Our estate planning attorneys at Gorman & Jones, PLC can effectively advise you on whether a revocable living trust will be an advantageous part of your estate plan when considering your goals and your assets. Depending on your particular circumstances, our attorneys can draft trust documents that will meet your precise needs and will help you accomplish your estate planning goals. Contrary to what our attorneys have witnessed in other law firms, our attorneys at Gorman & Jones, PLC will not push you into doing anything to generate needless legal fees and we will let you know whether a trust will be to your advantage or not.
Some of the goals that can be achieved by creating a revocable living trust include:
The experienced attorneys at Gorman & Jones, PLC can draft all the documents needed to ensure your estate planning goals are met for you and your family. Contact the law offices of Gorman & Jones, PLC in Tampa for honest advice and answers to all your revocable living trust and estate planning questions.
One of the most beautiful aspects about life is that everyone is different; no one person’s life or situation is the same. The same should be said about your estate plan. Your estate plan is not a “one-size-fits-all” project, since all aspects of your life should be considered when putting your plans into place. Some estate planning law firms use the “one-size-fits-all” approach, but that leaves so many opportunities for the unexpected to occur in your estate plan that could potentially deviate from your wishes. Additionally, many individuals considering creating their estate plan (whether it is a Revocable Living Trust or a Last Will and Testament) will choose the less expensive, online options when creating their estate planning documents. Sometimes less is not more, and the ultimate price you could pay is unintended consequences resulting from insufficient planning.
At the law firm of Gorman & Jones, PLC, our experienced Estate Planning attorneys will take the time to sit down with you and learn about your goals, potential issues. One we learn about you and your goals, our attorneys will create a custom-tailored estate plan that will last a lifetime and set your estate plan in motion. Estate planning is not a “one-size-fits-all” project and the “cookie-cutter” approach is simply insufficient to set your estate up for success. Contact the law offices of Gorman & Jones, PLC in Tampa at (813) 856-5625 for a free initial consultation to discuss your estate planning goals.
As detailed above, many individuals flock to Florida for our Constitutional Homestead protections for creditor protection. (See also “Here’s where O.J. Simpson could spend time in Florida once he’s out of the joint” for a recent cultural example of this statement). Additionally, Florida has simple and straightforward laws regarding revocable living trusts. Placing an asset into a revocable living trust, such as real property, is a measure important in avoiding probate. However, many individuals are worried about one intersection between the two: ownership of a Homestead property by a revocable living trust. Much of the worry behind this decision is due to a case named In Re Bosonetto, 271 B.R. 403 (Bankr. M.D. Fla. 2001).
In re Bosonetto revolved around a decision by a bankruptcy judge concerning whether the debtor’s Homestead property lost its Homestead protections because it was placed into the debtor’s revocable living trust. The judge ruled that the debtor’s revocable living trust was not a “natural person” and the Homestead protection did not apply. This meant that the Homestead property of the debtor was subject to the forced sale to allow the creditors to satisfy the debtor’s outstanding debts. However, since this case was decided, five courts in Florida (two of these were bankruptcy cases) have expressly ruled in opposition of In re Bosonetto and have stated that transferring a Homestead property into a revocable living trust does not lose its Homestead protections or exemptions.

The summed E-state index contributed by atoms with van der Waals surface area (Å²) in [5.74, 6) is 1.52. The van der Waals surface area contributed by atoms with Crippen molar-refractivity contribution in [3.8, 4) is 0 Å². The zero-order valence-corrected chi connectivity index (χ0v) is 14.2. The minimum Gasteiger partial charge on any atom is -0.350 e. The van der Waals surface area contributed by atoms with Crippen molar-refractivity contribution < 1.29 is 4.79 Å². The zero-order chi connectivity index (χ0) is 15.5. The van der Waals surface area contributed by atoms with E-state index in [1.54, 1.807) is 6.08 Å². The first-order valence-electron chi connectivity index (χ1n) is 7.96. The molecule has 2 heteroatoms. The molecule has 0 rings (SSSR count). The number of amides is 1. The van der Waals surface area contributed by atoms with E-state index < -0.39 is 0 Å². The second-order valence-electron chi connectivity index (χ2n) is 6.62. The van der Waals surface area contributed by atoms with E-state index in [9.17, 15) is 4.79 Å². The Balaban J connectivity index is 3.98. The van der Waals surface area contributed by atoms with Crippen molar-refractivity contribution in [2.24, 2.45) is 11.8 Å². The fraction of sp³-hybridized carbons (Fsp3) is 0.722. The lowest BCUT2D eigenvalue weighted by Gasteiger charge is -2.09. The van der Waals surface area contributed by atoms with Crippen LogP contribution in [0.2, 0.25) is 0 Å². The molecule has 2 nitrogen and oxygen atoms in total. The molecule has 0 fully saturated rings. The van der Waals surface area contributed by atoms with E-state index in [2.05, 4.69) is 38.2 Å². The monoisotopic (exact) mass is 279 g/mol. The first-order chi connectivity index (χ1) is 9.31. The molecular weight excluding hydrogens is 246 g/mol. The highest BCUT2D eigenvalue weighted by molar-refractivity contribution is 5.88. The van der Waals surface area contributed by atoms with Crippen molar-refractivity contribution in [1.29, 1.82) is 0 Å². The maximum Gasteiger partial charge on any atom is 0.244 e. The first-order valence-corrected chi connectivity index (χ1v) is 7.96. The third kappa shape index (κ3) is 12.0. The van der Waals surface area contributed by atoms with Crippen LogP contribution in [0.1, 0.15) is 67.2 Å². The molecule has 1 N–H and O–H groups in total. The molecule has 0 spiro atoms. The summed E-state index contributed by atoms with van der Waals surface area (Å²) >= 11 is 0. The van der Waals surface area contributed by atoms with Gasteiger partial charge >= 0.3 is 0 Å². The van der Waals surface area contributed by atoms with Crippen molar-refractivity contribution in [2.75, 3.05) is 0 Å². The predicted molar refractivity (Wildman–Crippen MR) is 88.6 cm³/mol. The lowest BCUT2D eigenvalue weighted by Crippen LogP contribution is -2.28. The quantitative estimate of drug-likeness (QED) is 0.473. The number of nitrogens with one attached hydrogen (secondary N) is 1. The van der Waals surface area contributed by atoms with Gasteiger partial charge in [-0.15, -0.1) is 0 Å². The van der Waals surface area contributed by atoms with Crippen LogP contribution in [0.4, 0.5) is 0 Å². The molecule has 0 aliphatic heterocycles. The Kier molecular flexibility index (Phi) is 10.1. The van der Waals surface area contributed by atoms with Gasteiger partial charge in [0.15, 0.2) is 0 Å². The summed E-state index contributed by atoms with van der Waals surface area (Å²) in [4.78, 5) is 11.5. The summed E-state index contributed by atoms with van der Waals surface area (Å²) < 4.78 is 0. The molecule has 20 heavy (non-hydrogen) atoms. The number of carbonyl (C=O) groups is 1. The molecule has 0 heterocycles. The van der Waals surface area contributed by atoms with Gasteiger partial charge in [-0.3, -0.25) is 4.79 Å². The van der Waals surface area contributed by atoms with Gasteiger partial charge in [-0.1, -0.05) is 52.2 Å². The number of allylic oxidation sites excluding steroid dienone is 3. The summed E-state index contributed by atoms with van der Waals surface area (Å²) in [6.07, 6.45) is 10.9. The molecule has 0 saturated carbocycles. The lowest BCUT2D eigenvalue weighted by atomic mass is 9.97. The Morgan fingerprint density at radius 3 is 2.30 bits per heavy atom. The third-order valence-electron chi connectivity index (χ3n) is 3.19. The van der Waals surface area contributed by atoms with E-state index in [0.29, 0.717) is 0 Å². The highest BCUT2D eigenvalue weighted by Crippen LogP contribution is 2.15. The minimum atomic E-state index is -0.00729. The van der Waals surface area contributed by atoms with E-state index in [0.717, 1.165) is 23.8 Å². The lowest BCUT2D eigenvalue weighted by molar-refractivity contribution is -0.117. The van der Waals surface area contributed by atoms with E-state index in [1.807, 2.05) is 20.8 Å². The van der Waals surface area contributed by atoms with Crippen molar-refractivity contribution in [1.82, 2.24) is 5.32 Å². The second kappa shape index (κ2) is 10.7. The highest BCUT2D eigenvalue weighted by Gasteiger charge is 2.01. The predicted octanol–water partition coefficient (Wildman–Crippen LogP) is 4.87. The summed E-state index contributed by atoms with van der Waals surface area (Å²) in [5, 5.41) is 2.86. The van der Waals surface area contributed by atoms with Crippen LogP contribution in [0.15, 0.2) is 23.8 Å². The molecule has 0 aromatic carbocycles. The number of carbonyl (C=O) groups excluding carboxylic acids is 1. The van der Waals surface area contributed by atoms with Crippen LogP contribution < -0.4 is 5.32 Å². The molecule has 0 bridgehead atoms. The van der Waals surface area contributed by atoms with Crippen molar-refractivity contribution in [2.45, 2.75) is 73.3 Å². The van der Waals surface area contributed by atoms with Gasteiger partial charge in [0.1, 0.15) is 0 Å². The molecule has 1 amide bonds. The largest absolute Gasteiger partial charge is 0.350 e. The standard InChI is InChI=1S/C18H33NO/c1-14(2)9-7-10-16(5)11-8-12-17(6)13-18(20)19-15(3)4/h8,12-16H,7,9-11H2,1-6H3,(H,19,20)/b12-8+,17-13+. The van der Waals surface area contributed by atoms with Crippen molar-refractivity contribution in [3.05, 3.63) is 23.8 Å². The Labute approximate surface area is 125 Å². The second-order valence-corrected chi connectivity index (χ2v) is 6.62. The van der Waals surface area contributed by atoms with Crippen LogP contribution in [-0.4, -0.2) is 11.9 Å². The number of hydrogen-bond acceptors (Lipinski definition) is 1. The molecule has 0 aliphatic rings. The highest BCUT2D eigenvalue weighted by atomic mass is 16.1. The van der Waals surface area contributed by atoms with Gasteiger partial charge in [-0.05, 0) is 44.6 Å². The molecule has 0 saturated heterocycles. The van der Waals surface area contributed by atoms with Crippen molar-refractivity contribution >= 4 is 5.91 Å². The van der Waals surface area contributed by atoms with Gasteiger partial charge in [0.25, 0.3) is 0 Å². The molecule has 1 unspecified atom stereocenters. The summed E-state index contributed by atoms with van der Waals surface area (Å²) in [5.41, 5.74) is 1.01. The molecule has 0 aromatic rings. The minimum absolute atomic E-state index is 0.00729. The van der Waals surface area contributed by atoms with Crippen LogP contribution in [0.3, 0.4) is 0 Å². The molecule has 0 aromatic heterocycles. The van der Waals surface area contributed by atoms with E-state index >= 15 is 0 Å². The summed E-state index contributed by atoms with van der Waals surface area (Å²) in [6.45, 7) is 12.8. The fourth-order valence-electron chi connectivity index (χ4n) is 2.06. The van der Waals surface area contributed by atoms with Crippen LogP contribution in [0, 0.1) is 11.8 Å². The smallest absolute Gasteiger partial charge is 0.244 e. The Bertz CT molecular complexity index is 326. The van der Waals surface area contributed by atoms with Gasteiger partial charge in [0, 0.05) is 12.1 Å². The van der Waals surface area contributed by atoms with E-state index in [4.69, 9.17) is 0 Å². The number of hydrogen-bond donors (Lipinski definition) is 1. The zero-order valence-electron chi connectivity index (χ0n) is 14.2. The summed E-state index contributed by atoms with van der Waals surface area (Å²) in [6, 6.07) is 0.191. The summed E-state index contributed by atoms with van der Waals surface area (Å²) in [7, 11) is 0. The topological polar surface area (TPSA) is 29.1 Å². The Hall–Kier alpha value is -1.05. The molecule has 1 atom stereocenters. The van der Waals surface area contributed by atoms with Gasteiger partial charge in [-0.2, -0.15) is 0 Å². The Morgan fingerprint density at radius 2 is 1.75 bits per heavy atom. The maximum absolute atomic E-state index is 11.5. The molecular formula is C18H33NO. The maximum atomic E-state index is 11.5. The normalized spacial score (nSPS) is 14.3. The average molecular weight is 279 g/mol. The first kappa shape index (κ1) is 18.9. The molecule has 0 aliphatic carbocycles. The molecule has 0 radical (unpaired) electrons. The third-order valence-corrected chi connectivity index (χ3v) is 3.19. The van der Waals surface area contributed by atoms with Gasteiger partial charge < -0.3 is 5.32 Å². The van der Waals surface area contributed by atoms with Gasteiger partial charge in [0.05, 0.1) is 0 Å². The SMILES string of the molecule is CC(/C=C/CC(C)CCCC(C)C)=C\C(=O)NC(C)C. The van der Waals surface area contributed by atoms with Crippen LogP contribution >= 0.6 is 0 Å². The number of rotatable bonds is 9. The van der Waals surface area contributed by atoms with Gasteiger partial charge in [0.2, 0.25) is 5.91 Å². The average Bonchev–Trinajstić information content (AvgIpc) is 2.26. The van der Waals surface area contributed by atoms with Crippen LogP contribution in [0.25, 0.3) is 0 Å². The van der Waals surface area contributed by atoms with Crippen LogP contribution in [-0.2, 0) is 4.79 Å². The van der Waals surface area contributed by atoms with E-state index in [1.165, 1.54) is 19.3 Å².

The experienced revocable living trust attorneys at Gorman & Jones, PLC are strong believers that this issue needs to be clarified by the Florida Supreme Court to solidify the bright-line rule that transferring an individual’s Homestead property into their revocable living trust does not lose its Homestead status. Contact the law offices of Gorman & Jones, PLC at (813) 856-5625 today for honest advice and answers to all your revocable living trust and Homestead property questions.
Q: What happens to the mortgage on my father’s Homestead property now that he has passed?
A: Since a mortgage typically requires the real property to be held as collateral under the mortgage loan, the mortgage payments must be paid to prevent a foreclosure. This means that, even though your father has passed, the obligation on the mortgage loan still survives. You and your father’s heirs under his Last Will and Testament must continue making the payments or else the mortgage company could foreclose on the property. It would be wise to contact the mortgage company or the bank to see what needs to be done to satisfy the loan obligations and avoid foreclosure due to your father’s passing.
Q: If my Limited Liability Company owns the real property I’m using as my primary residence, is it still considered Homestead property?
A: No. Under Florida’s Constitution, only “natural persons” can claim Homestead property and be availed of the Homestead protections it provides. Since an LLC is not a “natural person,” the property cannot qualify as Homestead property (even though you, an individual, are using it as your primary residence).